Hidden San Diego – UCSD Bear Sculpture

It’s hard to imagine that something 24 feet high and weighing 180 tons could qualify as “hidden” in San Diego, but this one does. In fact, the “Bear” sculpture by Tim Hawkinson is known to UCSD students, faculty and staff who frequent the Academic Courtyard between the engineering and telecommunications buildings on campus. But it’s doubtful many others in San Diego have any awareness of this unique and “cuddly” piece art. The sculpture is part of UCSD’s Stuart Collection.

“Bear” very well might be one of the most whimsical sculptures ever made from boulders. And a big reason is how Hawkinson was able to position the massive rocks so that it makes the emotional connection that virtually everyone has had with a favorite stuffed teddy bear.

From the description on the Stuart Collection site:

“On the one hand, the sculpture is massive, permanent, thoroughly engineered. At the same time, it has a form (a toy bear) that one knows to be soft and cozy – a form that one associates with childhood, play, and security. The bear can be seen framed through the trees lining the paths that lead to the Academic Courtyard. As you get closer, you see the mass, the monumentality and the stone surfaces. It becomes immense, especially in the context of the scale of a toy. The rounded, ancient, and weathered natural granite contrasts with the high-tech, anodized, and highly manufactured surfaces of the surrounding buildings. The notion of a bear in this world is surprising and provocative. This Bear has an astonishing and memorable presence.”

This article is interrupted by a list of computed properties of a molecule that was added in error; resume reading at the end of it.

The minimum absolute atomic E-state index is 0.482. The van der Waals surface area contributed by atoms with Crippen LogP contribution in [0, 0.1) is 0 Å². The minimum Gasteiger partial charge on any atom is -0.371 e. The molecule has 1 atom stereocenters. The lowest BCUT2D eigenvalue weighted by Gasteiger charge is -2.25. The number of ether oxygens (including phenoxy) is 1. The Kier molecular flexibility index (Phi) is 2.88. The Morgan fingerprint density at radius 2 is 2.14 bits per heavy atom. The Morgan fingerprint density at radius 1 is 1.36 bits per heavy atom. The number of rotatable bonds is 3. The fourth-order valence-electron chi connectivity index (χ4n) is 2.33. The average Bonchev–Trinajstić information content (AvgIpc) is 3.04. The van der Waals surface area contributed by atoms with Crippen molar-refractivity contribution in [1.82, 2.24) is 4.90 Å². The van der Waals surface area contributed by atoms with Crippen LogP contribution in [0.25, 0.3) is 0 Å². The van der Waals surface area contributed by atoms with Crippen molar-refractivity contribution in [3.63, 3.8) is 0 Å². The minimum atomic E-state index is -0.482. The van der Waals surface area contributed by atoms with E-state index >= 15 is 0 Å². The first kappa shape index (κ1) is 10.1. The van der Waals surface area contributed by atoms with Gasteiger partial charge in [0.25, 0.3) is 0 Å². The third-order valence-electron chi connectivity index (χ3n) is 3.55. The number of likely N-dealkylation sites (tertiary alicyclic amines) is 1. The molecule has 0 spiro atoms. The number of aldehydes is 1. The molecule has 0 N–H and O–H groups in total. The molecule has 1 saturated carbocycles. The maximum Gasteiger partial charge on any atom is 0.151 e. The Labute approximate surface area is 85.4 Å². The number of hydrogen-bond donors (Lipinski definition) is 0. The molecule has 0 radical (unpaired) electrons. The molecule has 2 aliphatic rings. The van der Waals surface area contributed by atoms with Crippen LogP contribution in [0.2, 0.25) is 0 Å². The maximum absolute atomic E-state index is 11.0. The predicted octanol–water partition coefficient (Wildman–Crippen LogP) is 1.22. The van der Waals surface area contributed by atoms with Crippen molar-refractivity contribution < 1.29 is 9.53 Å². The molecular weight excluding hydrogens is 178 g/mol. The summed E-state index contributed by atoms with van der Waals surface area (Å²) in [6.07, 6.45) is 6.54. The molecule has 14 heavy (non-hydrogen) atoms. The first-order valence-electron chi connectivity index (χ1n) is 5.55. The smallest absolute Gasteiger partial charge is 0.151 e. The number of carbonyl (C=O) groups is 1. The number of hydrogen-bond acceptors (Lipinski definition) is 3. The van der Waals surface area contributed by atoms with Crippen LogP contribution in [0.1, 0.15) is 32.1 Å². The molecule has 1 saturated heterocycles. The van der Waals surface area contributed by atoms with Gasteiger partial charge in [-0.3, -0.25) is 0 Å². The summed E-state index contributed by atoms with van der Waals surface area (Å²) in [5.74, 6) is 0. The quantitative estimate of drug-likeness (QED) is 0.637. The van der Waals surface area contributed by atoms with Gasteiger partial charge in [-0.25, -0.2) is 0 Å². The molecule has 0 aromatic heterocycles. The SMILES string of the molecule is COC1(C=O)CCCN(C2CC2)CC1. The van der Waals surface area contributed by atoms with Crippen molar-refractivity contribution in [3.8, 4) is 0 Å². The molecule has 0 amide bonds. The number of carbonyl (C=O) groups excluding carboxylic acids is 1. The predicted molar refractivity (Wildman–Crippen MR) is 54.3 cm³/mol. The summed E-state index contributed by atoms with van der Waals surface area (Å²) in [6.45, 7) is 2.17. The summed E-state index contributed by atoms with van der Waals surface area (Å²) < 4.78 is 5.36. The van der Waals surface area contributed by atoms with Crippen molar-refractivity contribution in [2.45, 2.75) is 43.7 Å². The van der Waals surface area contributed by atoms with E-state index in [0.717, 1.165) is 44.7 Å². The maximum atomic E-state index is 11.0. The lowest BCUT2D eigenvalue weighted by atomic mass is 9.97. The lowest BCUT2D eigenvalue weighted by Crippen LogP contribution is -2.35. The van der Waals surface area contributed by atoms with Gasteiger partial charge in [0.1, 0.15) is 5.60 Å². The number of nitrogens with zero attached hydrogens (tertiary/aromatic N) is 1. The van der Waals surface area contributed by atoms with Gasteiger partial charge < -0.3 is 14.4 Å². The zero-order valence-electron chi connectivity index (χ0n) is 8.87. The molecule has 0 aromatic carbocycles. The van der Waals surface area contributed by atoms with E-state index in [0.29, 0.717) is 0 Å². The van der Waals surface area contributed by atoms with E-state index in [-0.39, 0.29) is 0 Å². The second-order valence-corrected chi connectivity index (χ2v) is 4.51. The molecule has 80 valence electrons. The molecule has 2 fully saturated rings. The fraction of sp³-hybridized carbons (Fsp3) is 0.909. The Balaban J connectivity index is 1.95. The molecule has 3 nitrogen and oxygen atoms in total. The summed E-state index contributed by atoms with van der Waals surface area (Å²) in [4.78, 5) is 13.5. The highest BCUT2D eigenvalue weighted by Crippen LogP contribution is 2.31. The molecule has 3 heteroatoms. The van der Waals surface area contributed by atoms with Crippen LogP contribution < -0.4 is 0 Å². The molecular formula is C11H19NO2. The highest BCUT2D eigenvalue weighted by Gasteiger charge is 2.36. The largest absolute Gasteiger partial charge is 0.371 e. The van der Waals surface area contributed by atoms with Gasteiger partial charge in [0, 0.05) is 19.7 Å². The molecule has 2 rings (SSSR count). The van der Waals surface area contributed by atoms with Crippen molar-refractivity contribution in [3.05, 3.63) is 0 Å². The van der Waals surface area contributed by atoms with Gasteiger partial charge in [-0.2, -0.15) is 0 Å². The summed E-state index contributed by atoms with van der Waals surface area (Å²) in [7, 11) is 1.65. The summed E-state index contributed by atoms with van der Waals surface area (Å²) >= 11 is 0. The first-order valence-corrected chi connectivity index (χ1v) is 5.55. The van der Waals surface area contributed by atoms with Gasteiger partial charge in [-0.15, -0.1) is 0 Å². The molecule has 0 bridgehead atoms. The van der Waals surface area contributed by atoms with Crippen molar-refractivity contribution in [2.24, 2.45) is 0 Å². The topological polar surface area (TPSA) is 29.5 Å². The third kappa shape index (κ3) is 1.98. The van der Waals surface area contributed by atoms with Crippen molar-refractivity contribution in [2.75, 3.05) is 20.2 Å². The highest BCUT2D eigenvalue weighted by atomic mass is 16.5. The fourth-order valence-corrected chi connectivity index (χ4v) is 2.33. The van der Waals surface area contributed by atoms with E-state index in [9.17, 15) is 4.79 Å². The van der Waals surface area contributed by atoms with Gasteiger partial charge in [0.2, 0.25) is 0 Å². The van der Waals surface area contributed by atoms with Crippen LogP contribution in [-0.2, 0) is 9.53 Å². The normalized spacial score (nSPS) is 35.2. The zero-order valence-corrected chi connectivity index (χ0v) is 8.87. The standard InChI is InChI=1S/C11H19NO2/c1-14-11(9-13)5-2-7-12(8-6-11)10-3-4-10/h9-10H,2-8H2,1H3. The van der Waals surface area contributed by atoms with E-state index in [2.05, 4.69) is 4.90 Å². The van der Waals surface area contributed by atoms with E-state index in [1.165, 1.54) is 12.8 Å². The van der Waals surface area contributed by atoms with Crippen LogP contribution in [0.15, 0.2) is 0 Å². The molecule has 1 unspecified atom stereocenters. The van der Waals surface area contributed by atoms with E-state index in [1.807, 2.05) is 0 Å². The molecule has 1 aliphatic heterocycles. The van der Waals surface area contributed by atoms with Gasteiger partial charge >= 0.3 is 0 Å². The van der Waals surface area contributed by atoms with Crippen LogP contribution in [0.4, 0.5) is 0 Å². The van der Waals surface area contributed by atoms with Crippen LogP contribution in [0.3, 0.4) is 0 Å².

Commissioned in 2002, the Bear was completed in 2005. The sculpture looks simple but was a sophisticated transportation and engineering feat. The process of placing and securing the boulders together was complex and unusual – actually unknown – in the construction world.

Built of eight, uncarved granite boulders selected by the artist from a Pala quarry 60 miles north of San Diego, the rocks range from big to massive. The largest, which forms the bear’s torso, measures about 16 by 17 feet and weighs in at more than 100 tons.

Powerful trucks delivered the rocks, and cranes began hoisting them in place. The rocks are held in place by 27 6-inch steel pins, with an even larger pin holding the head onto the torso. Near the end, Hawkinson turned the bear’s head a little to give it more life.

That little touch gave the massive, heavy, and hard creation that touch of whimsy that suddenly turns a pile of rocks into a cuddly stuffed animal.

And that’s how a piece of art can connect with people.

courtesy of:  http://sandiego.about.com/

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